(Image: Milos Bicanski/Getty Images; abandoned international airports)
The world is full of disused and derelict airfields, from isolated airstrips to modern military bases. But abandoned international airports are less common. The enormous costs involved in sourcing suitable locations and replacing their vast infrastructures from the ground up can make such projects prohibitive in many cities and countries. But nevertheless they do exist, having fallen into disuse for a variety of reasons. This article explore some of the world’s most impressive and bizarre international airports which are no longer operational, from vast abandoned hubs unable to cope with the demands of modern aviation to embarrassing failures and airports detroyed by conflict.
Abandoned Yasser Arafat International Airport, Gaza
Built for a total cost of $86 million to serve the Gaza Strip in the Palestinian territories, Gaza International Airport opened in 1998 but remained operational for just three years. In 2001, the control tower and radar station were bombed by the Israel Defense Force during the al-Aqsa Intifada. Airport staff continued to man the ticket counters and baggage areas until 2006, despite the fact that Israeli forces had bulldozed the runway in 2002, rendering it unusable.
Despite strong condemnation from the International Civil Aviation Organization (ICAO) and calls for the airport to be restored, the facility, which had been renamed Yasser Arafat International Airport, remained in ruins. Shattered tarmac has since been reused in other local construction projects, and in 2010 more than 7,000 Gazan children aged six to 15 set a Guinness World Record by simultaneously dribbling basketballs on an undamaged section of ramp. The destruction of the abandoned international airport rendered the tiny Gaza Airstrip the only serviceable runway in the region.
Abandoned Ellinikon International Airport, Athens, Greece
(Images: deconcrete.org; abandoned Ellinikon International Airport)
Ellinikon in Athens, Greece, is arguably one of the most impressive abandoned international airports around, if for no other reason than the hulking carcasses of decommissioned airliners still parked on its decaying ramp. Located just four miles south of Athens, Ellinikon International Airport opened in 1938 and was soon occupied by Nazi forces who used it as a Luftwaffe base during World War Two. It remained in military hands after the war, this time America ones, who used Ellinikon for operations in the Mediterranean, North Africa and the Middle East until 1991.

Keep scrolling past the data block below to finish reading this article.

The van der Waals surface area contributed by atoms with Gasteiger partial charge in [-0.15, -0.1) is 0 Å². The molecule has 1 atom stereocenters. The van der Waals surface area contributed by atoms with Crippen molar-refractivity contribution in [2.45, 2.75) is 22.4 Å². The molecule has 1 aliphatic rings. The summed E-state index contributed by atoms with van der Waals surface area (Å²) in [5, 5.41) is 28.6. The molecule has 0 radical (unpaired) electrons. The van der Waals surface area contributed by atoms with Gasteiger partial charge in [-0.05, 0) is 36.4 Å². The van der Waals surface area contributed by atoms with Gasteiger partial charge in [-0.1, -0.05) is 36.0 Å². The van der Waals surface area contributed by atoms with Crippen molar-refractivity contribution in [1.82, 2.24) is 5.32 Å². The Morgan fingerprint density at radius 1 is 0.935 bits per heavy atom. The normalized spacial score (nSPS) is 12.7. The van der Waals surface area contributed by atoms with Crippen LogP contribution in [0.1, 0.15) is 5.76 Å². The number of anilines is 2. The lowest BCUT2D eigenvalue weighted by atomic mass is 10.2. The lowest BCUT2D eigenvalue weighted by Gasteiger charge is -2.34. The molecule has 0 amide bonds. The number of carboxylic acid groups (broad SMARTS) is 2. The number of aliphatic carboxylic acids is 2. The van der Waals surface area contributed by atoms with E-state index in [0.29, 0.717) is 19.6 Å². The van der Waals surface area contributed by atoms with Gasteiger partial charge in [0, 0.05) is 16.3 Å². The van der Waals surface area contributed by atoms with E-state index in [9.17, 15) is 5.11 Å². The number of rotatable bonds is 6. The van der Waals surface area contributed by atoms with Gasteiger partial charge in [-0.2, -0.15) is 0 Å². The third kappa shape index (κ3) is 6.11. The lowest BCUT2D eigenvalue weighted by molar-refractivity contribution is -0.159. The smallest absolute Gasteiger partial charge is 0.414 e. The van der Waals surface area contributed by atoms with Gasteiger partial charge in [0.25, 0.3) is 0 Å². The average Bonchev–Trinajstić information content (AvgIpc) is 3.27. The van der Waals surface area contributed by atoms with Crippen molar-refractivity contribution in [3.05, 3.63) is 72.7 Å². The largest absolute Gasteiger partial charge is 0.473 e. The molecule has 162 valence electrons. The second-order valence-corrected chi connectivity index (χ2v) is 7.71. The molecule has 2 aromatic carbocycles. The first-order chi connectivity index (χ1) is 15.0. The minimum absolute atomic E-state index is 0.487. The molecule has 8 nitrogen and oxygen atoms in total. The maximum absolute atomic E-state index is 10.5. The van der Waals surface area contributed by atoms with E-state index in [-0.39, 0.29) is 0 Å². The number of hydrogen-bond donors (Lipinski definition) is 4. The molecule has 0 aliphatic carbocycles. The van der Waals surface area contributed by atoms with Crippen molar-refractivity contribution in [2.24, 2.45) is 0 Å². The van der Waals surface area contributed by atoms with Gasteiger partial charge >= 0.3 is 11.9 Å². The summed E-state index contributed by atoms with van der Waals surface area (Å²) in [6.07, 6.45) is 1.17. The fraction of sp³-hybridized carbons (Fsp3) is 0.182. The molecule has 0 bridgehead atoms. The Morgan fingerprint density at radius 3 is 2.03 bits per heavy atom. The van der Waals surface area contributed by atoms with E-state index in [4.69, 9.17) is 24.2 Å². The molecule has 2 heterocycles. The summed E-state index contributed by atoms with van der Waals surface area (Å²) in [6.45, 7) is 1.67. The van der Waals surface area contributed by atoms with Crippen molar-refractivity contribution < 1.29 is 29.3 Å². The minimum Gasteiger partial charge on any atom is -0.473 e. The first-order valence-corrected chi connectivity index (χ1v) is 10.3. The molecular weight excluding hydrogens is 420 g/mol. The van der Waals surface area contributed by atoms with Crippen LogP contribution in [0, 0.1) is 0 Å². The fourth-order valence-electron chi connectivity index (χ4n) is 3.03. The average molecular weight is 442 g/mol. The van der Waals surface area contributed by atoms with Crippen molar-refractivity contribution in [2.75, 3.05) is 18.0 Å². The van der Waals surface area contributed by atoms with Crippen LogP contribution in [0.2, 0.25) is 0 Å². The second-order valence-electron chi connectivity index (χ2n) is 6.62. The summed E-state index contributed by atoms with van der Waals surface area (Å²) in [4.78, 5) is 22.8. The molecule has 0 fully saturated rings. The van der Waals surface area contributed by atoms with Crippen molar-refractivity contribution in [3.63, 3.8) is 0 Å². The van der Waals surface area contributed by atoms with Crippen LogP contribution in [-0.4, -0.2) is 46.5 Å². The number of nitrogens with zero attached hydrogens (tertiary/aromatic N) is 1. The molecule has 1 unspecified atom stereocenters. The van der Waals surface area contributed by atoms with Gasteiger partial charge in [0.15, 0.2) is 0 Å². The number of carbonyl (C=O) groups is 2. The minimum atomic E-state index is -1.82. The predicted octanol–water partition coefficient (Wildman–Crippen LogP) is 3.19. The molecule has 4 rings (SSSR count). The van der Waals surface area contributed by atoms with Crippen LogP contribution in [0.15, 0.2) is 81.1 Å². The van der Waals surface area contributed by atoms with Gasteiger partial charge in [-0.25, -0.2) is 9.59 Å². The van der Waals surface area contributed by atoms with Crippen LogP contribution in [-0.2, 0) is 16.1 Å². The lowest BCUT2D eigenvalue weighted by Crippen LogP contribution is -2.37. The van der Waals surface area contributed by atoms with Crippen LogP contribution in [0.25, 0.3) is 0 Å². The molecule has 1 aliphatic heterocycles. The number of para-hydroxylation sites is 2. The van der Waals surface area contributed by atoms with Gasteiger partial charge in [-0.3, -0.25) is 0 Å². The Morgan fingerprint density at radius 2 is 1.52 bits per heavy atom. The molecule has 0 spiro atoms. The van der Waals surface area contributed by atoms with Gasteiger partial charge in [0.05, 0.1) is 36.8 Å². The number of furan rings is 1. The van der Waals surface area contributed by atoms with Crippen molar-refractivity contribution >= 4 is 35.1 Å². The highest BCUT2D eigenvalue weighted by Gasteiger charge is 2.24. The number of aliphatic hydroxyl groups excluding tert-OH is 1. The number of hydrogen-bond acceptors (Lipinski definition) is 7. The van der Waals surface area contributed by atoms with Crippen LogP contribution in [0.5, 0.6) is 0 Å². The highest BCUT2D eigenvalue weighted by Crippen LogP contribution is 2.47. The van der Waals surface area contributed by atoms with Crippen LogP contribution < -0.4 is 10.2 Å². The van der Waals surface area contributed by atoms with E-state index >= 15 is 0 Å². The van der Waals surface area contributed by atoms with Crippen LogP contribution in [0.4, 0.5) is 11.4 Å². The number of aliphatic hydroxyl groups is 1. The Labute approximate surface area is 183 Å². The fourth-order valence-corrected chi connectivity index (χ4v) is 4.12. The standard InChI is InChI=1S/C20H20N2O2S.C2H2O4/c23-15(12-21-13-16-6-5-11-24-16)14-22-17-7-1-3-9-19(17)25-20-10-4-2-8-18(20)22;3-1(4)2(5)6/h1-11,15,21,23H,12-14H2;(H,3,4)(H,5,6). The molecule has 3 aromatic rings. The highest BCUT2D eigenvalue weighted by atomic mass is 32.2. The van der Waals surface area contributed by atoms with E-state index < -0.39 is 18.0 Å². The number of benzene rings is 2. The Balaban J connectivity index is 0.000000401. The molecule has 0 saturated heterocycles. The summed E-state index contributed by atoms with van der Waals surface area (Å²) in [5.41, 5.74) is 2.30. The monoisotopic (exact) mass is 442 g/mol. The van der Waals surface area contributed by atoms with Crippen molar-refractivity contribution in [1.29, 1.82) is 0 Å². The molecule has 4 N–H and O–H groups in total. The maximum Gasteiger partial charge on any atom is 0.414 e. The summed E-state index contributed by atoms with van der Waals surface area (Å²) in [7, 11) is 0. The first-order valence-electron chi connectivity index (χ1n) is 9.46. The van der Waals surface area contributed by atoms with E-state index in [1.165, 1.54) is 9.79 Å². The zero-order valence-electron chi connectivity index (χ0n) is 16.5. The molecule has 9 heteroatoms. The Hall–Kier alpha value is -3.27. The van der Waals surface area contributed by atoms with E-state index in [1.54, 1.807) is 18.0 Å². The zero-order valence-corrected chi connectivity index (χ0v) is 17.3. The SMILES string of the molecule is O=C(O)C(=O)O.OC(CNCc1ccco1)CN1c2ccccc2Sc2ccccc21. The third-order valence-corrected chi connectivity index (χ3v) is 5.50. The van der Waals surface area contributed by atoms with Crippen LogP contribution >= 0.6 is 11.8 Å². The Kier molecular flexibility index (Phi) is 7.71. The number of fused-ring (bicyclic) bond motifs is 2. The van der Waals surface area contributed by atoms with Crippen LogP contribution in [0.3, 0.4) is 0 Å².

Finally back in civilian hands, Ellinikon International Airport became the home of Greek flag flyer Olympic Airlines (several of its abandoned aircraft, including a Boeing 747 Jumbo Jet, remain there today). But when Athens’ new airport was built as part of the Summer Olympics package, Ellinikon ceased operating in 2001. The defunct airport’s facilities were used during the games and today Google Earth reveals an odd mix of decommissioned infrastructure and disused runways interrupted by modern sports facilities, football stadiums, AstroTurf pitches and faded Olympic Rings, much of it in less than great condition. Whatever the future is for Ellinikon, like many other abandoned international airports, its aviation days are behind it. (Take a look inside the Boeing 747 here.)
Abandoned Sheffield City Airport, UK
Until 1997, Sheffield was the only major UK city without an airport. In 2008, it returned to that status. During those 11 interim years, Sheffield City Airport offered a superb location closer to a city centre than any of its regional rivals. But the project was poorly conceived and the airport built with a runway that was too short, ruling out anything bigger than turbo-props serving a handful of destinations. Having failed to attract more profitable services, the last scheduled flight left Sheffield in 2002, just five years after the airport had opened.